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Elite Traveler – ET Insider – April 26, 2006

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ET Insider – April 26, 2006

Elite Traveler Insider – New Research on Spending, Segmentation of Travel Predicted….

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April 26, 2006

By Douglas D. Gollan, President and Editor-in-Chief, Elite Traveler Magazine

Welcome to the latest issue of Elite Traveler Insider, the bi-weekly newsletter designed to update our top partners on trends in the elite luxury market. This information is provided to offer a better understanding of how to target the Elite Affluent market, its impact on your business and other trends that affect you. Remember, that private jet travelers are paying up to $10,000 per hour to fly by private jet, so these uber wealthy consumers could be and should be your best customer. We talk about them and how you can get more of them and more from them.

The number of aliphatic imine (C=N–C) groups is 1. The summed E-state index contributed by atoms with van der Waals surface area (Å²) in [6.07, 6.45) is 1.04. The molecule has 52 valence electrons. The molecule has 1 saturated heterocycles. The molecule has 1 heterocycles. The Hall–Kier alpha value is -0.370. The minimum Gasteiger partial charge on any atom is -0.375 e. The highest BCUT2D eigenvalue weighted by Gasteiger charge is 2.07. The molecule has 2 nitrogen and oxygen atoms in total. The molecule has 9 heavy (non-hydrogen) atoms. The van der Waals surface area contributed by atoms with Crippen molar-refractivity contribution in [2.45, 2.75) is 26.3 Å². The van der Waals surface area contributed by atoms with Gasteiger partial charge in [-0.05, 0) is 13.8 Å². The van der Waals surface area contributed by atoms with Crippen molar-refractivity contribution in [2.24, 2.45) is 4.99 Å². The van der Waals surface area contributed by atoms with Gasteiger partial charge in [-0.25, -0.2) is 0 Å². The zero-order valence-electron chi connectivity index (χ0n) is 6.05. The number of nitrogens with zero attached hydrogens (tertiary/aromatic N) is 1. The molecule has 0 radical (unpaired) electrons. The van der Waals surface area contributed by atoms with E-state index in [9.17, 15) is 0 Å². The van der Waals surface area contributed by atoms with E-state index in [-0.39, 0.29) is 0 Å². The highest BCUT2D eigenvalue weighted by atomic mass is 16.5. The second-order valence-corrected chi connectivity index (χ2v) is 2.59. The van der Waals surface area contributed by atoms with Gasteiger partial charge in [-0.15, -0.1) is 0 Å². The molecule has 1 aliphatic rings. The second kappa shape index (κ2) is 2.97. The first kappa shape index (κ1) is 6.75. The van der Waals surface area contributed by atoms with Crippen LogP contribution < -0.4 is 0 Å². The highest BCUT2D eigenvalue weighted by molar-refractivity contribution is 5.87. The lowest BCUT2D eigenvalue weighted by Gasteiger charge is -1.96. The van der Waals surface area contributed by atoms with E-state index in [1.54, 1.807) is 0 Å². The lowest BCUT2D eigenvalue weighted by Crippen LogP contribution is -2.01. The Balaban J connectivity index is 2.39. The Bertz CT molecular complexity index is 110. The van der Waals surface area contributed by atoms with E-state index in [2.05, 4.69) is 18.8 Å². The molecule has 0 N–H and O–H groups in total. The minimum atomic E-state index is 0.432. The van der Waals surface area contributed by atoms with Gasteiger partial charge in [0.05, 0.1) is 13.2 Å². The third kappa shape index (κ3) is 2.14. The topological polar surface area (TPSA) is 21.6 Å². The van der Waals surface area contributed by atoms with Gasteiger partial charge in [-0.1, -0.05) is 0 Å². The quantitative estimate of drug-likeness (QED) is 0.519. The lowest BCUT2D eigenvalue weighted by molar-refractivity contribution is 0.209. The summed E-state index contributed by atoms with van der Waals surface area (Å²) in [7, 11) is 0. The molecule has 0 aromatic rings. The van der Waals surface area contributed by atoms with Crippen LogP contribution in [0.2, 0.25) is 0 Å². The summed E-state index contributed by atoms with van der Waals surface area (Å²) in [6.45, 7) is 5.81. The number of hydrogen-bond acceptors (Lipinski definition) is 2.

CONTENTS:

1. Banyan Tree Chairman Sees Segmentation of Air Travel…

  • Saving Is Top Priority For Mass Affluent…
  • New Research Shows Elite Affluent Spend Big…
  • The Wealth Divide Gets Even Bigger…
  • Putting Numbers in Perspective – $150,000 per day….

Famous elite travelers recently spotted reading Elite Traveler in private jet airports: Gwyneth Paltrow, Jessica Simpson, Katie Holmes, Paris Hilton, Dave Matthews, Jennifer Lopez, Heather Locklear, Kid Rock, Jewel, Nicole Richie, Beyonce Knowles, Shakira, Salma Hayek, Arnold Schwarzenegger, Goldie Hawn, Jay Leno, Bill Clinton, Jerry Seinfeld, and Elton John.

“I love to see our client’s reaction, they go crazy for the magazine. It inspires us here to make it rich some day.”

– Jennifer Masse – Sun Western Flyers Bullhead City , AZ